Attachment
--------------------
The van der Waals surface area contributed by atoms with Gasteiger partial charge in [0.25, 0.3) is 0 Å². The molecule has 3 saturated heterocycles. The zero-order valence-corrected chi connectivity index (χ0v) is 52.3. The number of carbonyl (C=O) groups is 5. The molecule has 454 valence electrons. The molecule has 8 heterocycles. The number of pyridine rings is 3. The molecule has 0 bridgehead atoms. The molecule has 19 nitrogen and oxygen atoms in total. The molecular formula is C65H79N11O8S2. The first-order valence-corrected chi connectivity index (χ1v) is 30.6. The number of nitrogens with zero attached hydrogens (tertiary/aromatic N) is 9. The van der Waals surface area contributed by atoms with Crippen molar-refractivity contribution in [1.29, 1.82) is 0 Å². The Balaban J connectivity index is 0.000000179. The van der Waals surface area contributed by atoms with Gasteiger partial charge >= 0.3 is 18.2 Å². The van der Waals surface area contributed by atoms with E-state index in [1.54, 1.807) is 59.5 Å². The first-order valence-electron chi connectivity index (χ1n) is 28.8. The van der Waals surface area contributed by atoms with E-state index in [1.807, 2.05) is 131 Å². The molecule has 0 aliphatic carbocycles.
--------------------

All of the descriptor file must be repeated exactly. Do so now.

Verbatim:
The van der Waals surface area contributed by atoms with Gasteiger partial charge in [0.25, 0.3) is 0 Å². The molecule has 3 saturated heterocycles. The zero-order valence-corrected chi connectivity index (χ0v) is 52.3. The number of carbonyl (C=O) groups is 5. The molecule has 454 valence electrons. The molecule has 8 heterocycles. The number of pyridine rings is 3. The molecule has 0 bridgehead atoms. The molecule has 19 nitrogen and oxygen atoms in total. The molecular formula is C65H79N11O8S2. The first-order valence-corrected chi connectivity index (χ1v) is 30.6. The number of nitrogens with zero attached hydrogens (tertiary/aromatic N) is 9. The van der Waals surface area contributed by atoms with Crippen molar-refractivity contribution in [1.29, 1.82) is 0 Å². The Balaban J connectivity index is 0.000000179. The van der Waals surface area contributed by atoms with Gasteiger partial charge >= 0.3 is 18.2 Å². The van der Waals surface area contributed by atoms with E-state index in [1.54, 1.807) is 59.5 Å². The first-order valence-electron chi connectivity index (χ1n) is 28.8. The van der Waals surface area contributed by atoms with E-state index in [1.807, 2.05) is 131 Å². The molecule has 0 aliphatic carbocycles.